Procedures for Petitioning for a Functional Purpose Exception to the Lead Content Requirement for Children's Products

This is CPSC guidance for manufacturers to petition for a functional purpose exception to the lead content requirement for children's products.
July 12, 2013

This is CPSC guidance for manufacturers to petition for a functional purpose exception to the lead content requirement for children's products

 

Background

 

The Consumer Product Safety Improvement Act of 2008 (CPSIA) requires that, with a few limited exceptions, all children's products manufactured after August 14, 2011, must not contain more than 100 parts per million (ppm) of total lead content in accessible component parts.  As amended by Public Law 112-28 (PL 112-28), section 101(b)(1) of the CPSIA provides for a functional purpose exception, under certain circumstances, to the lead content requirement for children’s products.  On July 10, 2013, the Commission amended its regulations at 16 C.F.R. § 1500.90 to reflect the statutory requirements under section 101(b)(1) of the CPSIA (78 FR 41298).   

 

Under section 101(b)(1)(A) of the CPSIA, a functional purpose exception to the lead content limit for a specific product, class of product, material, or component part may be granted if, after notice and a hearing, the U. S. Consumer Product Safety Commission (CPSC, Commission) determines that:

 

  • the product, class of product, material, or component part requires the inclusion of lead because it is not practicable or not technologically feasible to manufacture such product, class of product, material, or component part by removing the excessive lead or by making the lead inaccessible;
  •  

  • the product, class of product, material, or component part is not likely to be placed in the mouth or ingested, taking into account normal and reasonably foreseeable use and abuse of such product, class of product, material, or component part by a child; and
  •  

  • an exception for the product, class of product, material, or component part will have no measurable adverse effect on public health or safety, taking into account normal and reasonably foreseeable use and abuse.

 

Under section 101(b)(1)(B), “no measurable adverse effect on public health or safety” means that there is no measurable increase in blood lead levels of a child.  The Commission may adopt an alternative method of measurement, other than blood lead levels, if it determines, after notice and a hearing, that such alternative method is a better scientific method for measuring an adverse effect on public health and safety.

 

Procedures for Granting an Exception

 

A.How to submit a petition for an exception

 

A party seeking a functional purpose exception may submit a petition to:

Office of the Secretary,

U.S. Consumer Product Safety Commission,

 

E-mail: cpsc-os@cpsc.gov;

 

Postal Mail:

Room 820

4330 East West Highway

Bethesda, MD 20814

 

Phone: (301) 504-7923

 

Once a petition is received, the Commission will publish notice of the petition in the Federal Register and provide an opportunity for public comment.  Staff will review the information submitted with the request for an exception and assess whether additional information is required to evaluate the request.  Once staff determines that staff has received a completed request, staff will provide a recommendation to the Commission on whether to grant, deny, or take other action on the petition within 90 days after the close of the public comment period, if possible.  If the Commission votes to grant the petition for a functional purpose exception, the Commission will publish notice of the grant of the exception in the Federal Register.  If the Commission votes to deny or defer action on the petition for a functional purpose exception, the Commission will inform the petitioner by letter from the Office of the Secretary.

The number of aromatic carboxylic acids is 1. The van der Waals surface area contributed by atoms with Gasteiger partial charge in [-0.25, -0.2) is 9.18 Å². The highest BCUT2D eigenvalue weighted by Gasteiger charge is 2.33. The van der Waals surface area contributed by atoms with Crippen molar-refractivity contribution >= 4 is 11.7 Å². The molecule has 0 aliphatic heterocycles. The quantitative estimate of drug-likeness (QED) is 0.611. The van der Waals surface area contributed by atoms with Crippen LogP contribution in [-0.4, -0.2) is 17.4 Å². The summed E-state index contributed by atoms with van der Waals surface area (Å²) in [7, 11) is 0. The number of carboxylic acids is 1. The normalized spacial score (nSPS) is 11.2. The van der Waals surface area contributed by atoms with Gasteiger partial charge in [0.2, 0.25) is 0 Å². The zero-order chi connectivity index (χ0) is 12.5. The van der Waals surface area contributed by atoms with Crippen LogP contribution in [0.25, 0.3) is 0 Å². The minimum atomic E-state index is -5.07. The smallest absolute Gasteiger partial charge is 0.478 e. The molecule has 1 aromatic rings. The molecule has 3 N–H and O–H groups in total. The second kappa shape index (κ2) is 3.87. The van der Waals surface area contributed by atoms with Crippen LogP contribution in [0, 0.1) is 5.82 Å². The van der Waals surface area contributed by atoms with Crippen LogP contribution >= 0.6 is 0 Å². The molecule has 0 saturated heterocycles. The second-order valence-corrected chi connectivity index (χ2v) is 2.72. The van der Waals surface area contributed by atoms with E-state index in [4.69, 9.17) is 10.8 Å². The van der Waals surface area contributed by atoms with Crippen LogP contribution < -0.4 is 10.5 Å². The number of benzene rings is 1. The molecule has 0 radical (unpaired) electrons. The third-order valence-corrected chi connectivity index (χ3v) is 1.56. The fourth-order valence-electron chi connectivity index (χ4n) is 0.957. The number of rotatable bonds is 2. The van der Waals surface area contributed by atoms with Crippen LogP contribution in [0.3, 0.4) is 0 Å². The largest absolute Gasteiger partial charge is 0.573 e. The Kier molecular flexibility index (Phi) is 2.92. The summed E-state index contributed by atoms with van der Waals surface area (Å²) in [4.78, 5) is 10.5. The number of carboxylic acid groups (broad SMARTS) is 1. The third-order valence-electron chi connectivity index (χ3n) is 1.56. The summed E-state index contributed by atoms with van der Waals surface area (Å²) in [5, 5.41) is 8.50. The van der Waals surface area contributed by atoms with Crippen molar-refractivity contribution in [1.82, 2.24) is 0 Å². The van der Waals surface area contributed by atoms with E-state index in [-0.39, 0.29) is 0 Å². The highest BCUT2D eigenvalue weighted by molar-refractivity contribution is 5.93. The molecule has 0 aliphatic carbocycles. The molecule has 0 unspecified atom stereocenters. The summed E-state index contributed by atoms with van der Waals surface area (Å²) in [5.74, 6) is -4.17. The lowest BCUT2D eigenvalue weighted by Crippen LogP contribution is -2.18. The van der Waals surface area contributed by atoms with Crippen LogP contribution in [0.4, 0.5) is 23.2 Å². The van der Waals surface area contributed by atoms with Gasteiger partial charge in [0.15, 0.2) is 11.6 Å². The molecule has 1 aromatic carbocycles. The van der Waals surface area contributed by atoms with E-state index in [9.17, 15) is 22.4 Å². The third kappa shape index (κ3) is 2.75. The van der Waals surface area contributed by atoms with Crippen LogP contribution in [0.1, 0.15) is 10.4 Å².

B. What to include in the petition

 

A petition for a functional purpose exception should address each of the three general statutory criteria for exceptions in CPSIA section 101(b)(1)(A) through technical analyses of the product, class of product, or component part, and the materials used to manufacture the product.  The petition should address the intended and likely users of the product and the users’ likely interactions with the product.  Finally, the petition should address the level of exposure to lead that could result from children’s use of the product.  See section III, below, “Factors for Consideration.”

 

CPSIA section 101(b)(1)(C) provides that a party seeking a functional purpose exception has the burden of demonstrating that it meets the requirements with respect to every accessible component part or accessible material of the product.  The Commission may base its decision solely on the data and information presented by the party seeking the exception and any data and information received through notice and a hearing.  In addition, a party seeking an exception may rely on any nonproprietary information submitted by any other party seeking such an exception, and such information shall be considered part of the record presented by the party who relies on that information.

 

C. Example

 

An example of a functional purpose exception request is the Joseph L. Ertl, Inc., Scale Models and Dyersville Die Cast, request for a functional purpose exception for its die cast ride-on children’s tractors, submitted September 29, 2011.  Any party interested in the exceptions provision of the CPSIA may refer to this request, as well as to staff’s technical evaluation of the request included in the staff briefing package, and the Commission’s decision granting the exception, published in a notice in the Federal Register.

 

Factors for Consideration

 

The Commission may grant an exception based on a determination that the three statutory criteria described in Section 1 of this document are met.

 

Information concerning each of the three criteria should be based on a case-by-case evaluation of the characteristics of the specific product, class of product, material, or component part; analysis of the behaviors and characteristics of the children expected to use the product; and the level of exposure to lead that could result from children’s use of the product.

 

A. Evaluate whether the product, class of product, material, or component part requires the inclusion of lead because it is not practicable or not technologically feasible to manufacture it without the excess lead or make the lead inaccessible.